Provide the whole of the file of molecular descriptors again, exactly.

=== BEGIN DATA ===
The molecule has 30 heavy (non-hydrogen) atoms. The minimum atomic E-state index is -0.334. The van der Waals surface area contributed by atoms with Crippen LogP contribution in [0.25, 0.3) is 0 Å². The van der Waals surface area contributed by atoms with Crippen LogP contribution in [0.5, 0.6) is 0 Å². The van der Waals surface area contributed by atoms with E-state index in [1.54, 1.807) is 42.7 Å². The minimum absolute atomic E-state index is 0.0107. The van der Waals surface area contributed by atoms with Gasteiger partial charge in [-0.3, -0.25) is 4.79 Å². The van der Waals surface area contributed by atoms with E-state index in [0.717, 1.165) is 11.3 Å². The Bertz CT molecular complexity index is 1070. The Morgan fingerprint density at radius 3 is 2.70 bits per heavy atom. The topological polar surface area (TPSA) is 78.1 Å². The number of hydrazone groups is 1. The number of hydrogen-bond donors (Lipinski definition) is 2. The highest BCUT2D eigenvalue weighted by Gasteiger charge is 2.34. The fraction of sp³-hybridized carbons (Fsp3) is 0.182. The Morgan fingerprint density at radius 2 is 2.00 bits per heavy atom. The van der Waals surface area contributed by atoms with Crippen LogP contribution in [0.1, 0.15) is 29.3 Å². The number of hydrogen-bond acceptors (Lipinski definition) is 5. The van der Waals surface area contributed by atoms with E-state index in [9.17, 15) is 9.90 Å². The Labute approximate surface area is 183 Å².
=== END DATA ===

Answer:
The molecule has 30 heavy (non-hydrogen) atoms. The minimum atomic E-state index is -0.334. The van der Waals surface area contributed by atoms with Crippen LogP contribution in [0.25, 0.3) is 0 Å². The van der Waals surface area contributed by atoms with Crippen LogP contribution in [0.5, 0.6) is 0 Å². The van der Waals surface area contributed by atoms with E-state index in [1.54, 1.807) is 42.7 Å². The minimum absolute atomic E-state index is 0.0107. The van der Waals surface area contributed by atoms with Gasteiger partial charge in [-0.3, -0.25) is 4.79 Å². The van der Waals surface area contributed by atoms with E-state index in [0.717, 1.165) is 11.3 Å². The Bertz CT molecular complexity index is 1070. The Morgan fingerprint density at radius 3 is 2.70 bits per heavy atom. The topological polar surface area (TPSA) is 78.1 Å². The number of hydrazone groups is 1. The number of hydrogen-bond donors (Lipinski definition) is 2. The highest BCUT2D eigenvalue weighted by Gasteiger charge is 2.34. The fraction of sp³-hybridized carbons (Fsp3) is 0.182. The Morgan fingerprint density at radius 2 is 2.00 bits per heavy atom. The van der Waals surface area contributed by atoms with Crippen LogP contribution in [0.1, 0.15) is 29.3 Å². The number of hydrogen-bond acceptors (Lipinski definition) is 5. The van der Waals surface area contributed by atoms with E-state index in [9.17, 15) is 9.90 Å². The Labute approximate surface area is 183 Å².